Chinese investors waiting for cheaper electricity – envoy

More Chinese investors will set up manufacturing plants in Rwanda as soon as cheaper electricity is made available in the country, the Chinese ambassador Shen Yongxiang has said.

More Chinese investors will set up manufacturing plants in Rwanda as soon as cheaper electricity is made available in the country, the Chinese ambassador Shen Yongxiang has said.

The envoy said that many investors from China are eying to invest in the country but are being kept away by the current high costs of production, especially electricity.

“We are doing our best to provide the necessary information and encourage Chinese investors to come and invest in  Rwanda, but there are still some difficulties including  high production costs which we have to solve before we start seeing an influx of Chinese business people to the country,” Yongxiang told The News Times in an interview.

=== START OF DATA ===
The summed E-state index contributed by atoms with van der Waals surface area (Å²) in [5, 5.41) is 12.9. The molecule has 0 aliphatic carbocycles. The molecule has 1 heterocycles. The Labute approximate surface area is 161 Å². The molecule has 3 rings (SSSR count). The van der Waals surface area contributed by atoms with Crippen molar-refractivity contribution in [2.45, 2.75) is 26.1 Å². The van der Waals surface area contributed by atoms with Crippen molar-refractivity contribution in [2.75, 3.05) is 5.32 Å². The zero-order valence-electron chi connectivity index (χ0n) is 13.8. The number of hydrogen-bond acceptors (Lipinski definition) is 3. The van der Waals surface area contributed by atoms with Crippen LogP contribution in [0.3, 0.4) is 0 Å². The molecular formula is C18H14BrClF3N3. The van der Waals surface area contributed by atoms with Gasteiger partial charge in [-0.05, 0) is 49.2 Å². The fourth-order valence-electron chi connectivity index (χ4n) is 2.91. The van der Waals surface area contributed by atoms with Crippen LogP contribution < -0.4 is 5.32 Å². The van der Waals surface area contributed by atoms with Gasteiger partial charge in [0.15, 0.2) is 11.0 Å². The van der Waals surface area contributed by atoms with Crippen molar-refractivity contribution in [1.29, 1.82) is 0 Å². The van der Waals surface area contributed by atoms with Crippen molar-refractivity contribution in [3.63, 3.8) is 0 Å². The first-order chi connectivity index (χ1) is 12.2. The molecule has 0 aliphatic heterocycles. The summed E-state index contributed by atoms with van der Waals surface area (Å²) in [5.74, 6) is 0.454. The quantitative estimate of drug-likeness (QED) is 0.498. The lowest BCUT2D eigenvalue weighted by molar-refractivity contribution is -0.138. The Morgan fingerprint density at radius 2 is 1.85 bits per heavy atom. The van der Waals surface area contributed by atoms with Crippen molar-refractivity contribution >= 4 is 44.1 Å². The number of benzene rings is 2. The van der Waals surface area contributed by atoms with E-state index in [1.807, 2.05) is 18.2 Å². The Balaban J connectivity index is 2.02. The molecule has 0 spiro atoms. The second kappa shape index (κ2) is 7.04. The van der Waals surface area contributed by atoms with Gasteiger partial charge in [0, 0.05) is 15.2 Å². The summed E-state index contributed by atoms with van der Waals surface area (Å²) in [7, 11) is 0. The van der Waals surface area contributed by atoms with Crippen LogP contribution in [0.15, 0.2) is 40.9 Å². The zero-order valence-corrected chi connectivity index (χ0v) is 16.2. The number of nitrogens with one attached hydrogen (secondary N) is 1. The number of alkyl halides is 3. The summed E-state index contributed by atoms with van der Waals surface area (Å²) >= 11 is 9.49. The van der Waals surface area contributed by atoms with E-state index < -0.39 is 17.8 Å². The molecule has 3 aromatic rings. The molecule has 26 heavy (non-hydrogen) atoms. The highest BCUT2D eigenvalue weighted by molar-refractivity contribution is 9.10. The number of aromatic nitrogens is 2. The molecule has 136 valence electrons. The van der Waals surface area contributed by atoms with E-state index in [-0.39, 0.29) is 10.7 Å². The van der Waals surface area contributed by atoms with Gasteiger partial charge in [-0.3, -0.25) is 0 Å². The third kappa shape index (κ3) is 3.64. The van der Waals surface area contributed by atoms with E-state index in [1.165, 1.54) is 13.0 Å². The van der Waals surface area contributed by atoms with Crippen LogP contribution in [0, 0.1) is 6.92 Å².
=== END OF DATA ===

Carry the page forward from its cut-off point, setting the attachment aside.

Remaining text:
Yongxiang added that foreign investments, especially in the manufacturing sector, will not only play a crucial role in economic development but will also be a platform to build capacity and an avenue to transfer expertise to local people.

Currently, industrialists pay between Rwf96 and Rwf198 for every unit of electricity.

The government plans to increase electricity production from current 110MW to about 563MW by 2018 by harnessing several resources such as hydro, peat, methane gas, solar and geothermal.

Yongxiang said that instead of tax incentives, the country should move fast enough to develop cheaper energy. His advice echoed recent remarks by Paulo Drummond, the IMF deputy division chief for Africa, who advised Rwanda to be moderate when dishing out tax incentives. “The dollar you give away as a tax incentive to an investor could earn you two dollars elsewhere and sustain your economic growth,” Drummond told this newspaper.

Rwanda is considering tax breaks to investors, according to the revised investment code. According to the new code, investors in energy, transport and logistics, as well as fund managers and export-oriented projects could enjoy tax incentives if the code is approved.

The new code, which still needs cabinet approval, is part of a broader strategy to wean Rwanda’s economy off aid and speed up the country’s development, officials at the Rwanda Development Board say. It is expected to be in place by the end of the month.

 

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